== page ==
Although originally known as Elite III (Elite II was an unpublished upgrade version of Elite for the BBC Mirco) this rework of the BBC disk version of Elite by Angus Duggan became known as Elite-A with the release of the Frontier sequels. The release of Elite-A was permitted in 1997 (AFE FAQ).
The player begins as the pilot of a humble Adder (with a maximum range of only 6.0 LY) and can purchase superior ships after earning significant money. Other notable changes include the addition of a contract system for the delivery of special cargos as quickly as possible.
Purchased equipment now occupies cargo space, reducing space for trade goods. Purchase of extra cargo bays is not permitted. Instead that 'equipment slot' in the 6502 code is taken by the introduction of an IFF system that can be purchased to enhance the scanner - additional colour information on the 'golf-clubs' indicates the intent of other ships (Elite-A hints). The notorious energy bomb of classic Elite is replaced by a long-range random emergency hyperspace unit.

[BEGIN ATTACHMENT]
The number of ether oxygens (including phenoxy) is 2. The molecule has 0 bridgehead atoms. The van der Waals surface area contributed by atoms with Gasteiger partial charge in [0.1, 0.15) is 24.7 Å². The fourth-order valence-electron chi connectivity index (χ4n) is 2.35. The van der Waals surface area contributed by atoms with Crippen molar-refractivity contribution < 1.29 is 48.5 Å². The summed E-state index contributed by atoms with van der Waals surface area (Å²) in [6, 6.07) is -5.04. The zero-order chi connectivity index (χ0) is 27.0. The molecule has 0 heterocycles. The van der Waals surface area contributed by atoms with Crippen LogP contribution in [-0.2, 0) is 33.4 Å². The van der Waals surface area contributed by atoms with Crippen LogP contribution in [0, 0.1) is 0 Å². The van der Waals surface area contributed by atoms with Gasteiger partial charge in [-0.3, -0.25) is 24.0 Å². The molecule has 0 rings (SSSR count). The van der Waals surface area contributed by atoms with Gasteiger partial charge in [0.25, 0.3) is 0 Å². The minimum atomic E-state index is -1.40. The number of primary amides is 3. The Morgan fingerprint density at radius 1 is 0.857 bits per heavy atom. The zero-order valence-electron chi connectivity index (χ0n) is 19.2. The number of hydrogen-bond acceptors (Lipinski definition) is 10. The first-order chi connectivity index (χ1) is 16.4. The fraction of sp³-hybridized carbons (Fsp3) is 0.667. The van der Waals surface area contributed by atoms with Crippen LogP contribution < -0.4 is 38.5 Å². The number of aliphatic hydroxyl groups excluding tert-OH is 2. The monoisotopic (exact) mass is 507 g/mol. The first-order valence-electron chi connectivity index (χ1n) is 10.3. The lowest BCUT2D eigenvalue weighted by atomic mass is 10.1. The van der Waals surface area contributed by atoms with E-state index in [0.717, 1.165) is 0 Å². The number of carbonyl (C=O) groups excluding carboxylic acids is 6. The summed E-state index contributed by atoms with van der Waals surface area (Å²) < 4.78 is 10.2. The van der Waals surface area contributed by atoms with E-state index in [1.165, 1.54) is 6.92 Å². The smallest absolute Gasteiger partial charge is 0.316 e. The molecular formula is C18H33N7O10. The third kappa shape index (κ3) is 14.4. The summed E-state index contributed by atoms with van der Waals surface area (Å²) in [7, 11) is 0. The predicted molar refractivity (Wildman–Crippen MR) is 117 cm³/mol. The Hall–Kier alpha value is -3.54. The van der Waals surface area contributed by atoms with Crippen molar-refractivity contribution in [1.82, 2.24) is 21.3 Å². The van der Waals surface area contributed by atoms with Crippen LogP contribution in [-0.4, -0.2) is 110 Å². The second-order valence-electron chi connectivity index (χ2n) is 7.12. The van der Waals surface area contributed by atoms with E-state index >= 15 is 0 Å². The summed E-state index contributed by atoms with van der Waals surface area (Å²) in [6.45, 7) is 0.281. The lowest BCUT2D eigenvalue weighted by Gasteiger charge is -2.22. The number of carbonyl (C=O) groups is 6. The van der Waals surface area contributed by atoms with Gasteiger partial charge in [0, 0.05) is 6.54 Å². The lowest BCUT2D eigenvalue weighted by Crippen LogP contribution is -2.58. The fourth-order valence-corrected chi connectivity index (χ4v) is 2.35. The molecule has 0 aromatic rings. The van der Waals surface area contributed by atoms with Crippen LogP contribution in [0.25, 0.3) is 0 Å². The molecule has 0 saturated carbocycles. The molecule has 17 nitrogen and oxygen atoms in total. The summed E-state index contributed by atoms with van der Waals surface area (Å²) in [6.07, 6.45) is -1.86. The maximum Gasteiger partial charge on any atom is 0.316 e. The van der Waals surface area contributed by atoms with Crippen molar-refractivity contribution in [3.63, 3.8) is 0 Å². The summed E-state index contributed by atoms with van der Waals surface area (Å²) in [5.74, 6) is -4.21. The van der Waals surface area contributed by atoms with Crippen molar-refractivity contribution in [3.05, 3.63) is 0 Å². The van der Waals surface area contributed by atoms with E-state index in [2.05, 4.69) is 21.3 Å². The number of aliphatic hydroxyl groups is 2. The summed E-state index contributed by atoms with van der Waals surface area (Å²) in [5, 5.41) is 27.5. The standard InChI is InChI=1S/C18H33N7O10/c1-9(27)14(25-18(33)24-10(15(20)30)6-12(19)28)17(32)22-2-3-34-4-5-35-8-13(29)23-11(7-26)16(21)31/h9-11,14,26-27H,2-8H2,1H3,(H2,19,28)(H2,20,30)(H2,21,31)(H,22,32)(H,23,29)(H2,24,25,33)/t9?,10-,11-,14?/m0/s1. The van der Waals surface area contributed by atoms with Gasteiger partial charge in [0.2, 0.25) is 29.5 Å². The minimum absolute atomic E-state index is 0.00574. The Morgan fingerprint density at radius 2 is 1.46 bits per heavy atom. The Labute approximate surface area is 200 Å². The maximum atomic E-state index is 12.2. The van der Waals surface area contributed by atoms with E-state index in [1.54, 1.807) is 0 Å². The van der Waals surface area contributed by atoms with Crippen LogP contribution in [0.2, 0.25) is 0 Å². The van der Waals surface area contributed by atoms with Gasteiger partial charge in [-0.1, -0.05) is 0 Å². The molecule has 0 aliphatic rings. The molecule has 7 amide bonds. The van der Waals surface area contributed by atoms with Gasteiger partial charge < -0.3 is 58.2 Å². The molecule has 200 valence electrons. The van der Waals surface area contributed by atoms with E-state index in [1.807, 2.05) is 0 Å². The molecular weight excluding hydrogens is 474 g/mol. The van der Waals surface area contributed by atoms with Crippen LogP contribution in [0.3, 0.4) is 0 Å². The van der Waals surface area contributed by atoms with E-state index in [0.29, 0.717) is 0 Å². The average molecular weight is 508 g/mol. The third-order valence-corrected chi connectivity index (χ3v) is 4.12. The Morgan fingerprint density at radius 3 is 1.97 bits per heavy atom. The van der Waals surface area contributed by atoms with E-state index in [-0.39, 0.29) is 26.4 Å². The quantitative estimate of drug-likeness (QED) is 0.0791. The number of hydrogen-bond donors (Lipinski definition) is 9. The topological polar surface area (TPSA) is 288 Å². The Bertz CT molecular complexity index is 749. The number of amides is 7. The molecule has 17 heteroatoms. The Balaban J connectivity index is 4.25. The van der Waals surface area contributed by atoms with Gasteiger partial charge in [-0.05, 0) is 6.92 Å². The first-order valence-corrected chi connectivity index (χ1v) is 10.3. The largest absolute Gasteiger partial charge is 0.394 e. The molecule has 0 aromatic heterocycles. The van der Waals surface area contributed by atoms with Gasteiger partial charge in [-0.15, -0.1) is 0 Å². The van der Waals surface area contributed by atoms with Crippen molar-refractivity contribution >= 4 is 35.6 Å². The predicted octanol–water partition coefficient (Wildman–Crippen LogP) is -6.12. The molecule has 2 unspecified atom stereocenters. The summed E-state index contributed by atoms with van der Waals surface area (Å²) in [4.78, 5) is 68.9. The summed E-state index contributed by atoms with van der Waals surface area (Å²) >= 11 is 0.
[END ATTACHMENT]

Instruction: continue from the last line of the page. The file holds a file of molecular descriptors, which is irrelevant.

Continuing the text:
Several ships with hyperspace capability are available for purchase
|Adder||6.0 LY||8 TC||31.0 kCr|
|Gecko||7.0 LY||9 TC||40.0 kCr|
|Moray||8.0 LY||11 TC||56.5 kCr|
|Cobra Mk1||6.0 LY||14 TC||75.0 kCr|
Note that the Cargo capacities listed in Elite-A's Encyclopedia indicate the cargo capacity remaining after 5-6 TC have been occupied by typical additional equipment purchases (e.g. 0 TC for cargo for a typical Asp Mk 2).
Apart from game-play issues, the maximum range does not exceed 12.7 LY due to a limit in the square-root calculation used.
A version of Elite-A is also available from Ian Bell's web site.